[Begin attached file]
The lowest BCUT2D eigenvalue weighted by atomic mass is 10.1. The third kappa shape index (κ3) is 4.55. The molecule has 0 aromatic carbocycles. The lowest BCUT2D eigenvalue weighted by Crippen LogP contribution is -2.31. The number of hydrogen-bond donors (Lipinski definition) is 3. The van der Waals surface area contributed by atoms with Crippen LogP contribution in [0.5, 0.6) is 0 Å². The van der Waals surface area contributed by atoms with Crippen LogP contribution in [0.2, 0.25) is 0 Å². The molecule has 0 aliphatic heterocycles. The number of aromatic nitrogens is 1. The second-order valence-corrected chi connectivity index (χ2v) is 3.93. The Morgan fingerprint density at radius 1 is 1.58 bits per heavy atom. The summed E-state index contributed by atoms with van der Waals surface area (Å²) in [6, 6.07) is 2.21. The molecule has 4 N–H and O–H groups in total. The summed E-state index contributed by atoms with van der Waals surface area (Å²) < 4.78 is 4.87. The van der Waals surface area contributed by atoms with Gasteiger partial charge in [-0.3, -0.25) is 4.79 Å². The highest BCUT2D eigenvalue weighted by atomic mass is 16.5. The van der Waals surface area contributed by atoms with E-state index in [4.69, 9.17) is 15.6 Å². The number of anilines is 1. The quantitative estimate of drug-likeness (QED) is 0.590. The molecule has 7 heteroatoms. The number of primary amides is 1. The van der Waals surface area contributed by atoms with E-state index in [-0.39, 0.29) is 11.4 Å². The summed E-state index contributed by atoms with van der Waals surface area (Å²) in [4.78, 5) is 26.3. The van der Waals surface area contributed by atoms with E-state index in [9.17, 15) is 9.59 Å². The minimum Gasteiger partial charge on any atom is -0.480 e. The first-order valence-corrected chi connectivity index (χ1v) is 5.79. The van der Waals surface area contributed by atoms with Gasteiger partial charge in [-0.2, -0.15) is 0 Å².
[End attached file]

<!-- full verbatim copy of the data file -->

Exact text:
The lowest BCUT2D eigenvalue weighted by atomic mass is 10.1. The third kappa shape index (κ3) is 4.55. The molecule has 0 aromatic carbocycles. The lowest BCUT2D eigenvalue weighted by Crippen LogP contribution is -2.31. The number of hydrogen-bond donors (Lipinski definition) is 3. The van der Waals surface area contributed by atoms with Crippen LogP contribution in [0.5, 0.6) is 0 Å². The van der Waals surface area contributed by atoms with Crippen LogP contribution in [0.2, 0.25) is 0 Å². The molecule has 0 aliphatic heterocycles. The number of aromatic nitrogens is 1. The second-order valence-corrected chi connectivity index (χ2v) is 3.93. The Morgan fingerprint density at radius 1 is 1.58 bits per heavy atom. The summed E-state index contributed by atoms with van der Waals surface area (Å²) in [6, 6.07) is 2.21. The molecule has 4 N–H and O–H groups in total. The summed E-state index contributed by atoms with van der Waals surface area (Å²) < 4.78 is 4.87. The van der Waals surface area contributed by atoms with Gasteiger partial charge in [-0.3, -0.25) is 4.79 Å². The highest BCUT2D eigenvalue weighted by atomic mass is 16.5. The van der Waals surface area contributed by atoms with E-state index in [4.69, 9.17) is 15.6 Å². The number of anilines is 1. The quantitative estimate of drug-likeness (QED) is 0.590. The molecule has 7 heteroatoms. The number of primary amides is 1. The van der Waals surface area contributed by atoms with E-state index in [-0.39, 0.29) is 11.4 Å². The summed E-state index contributed by atoms with van der Waals surface area (Å²) in [4.78, 5) is 26.3. The van der Waals surface area contributed by atoms with E-state index in [9.17, 15) is 9.59 Å². The minimum Gasteiger partial charge on any atom is -0.480 e. The first-order valence-corrected chi connectivity index (χ1v) is 5.79. The van der Waals surface area contributed by atoms with Gasteiger partial charge in [-0.2, -0.15) is 0 Å².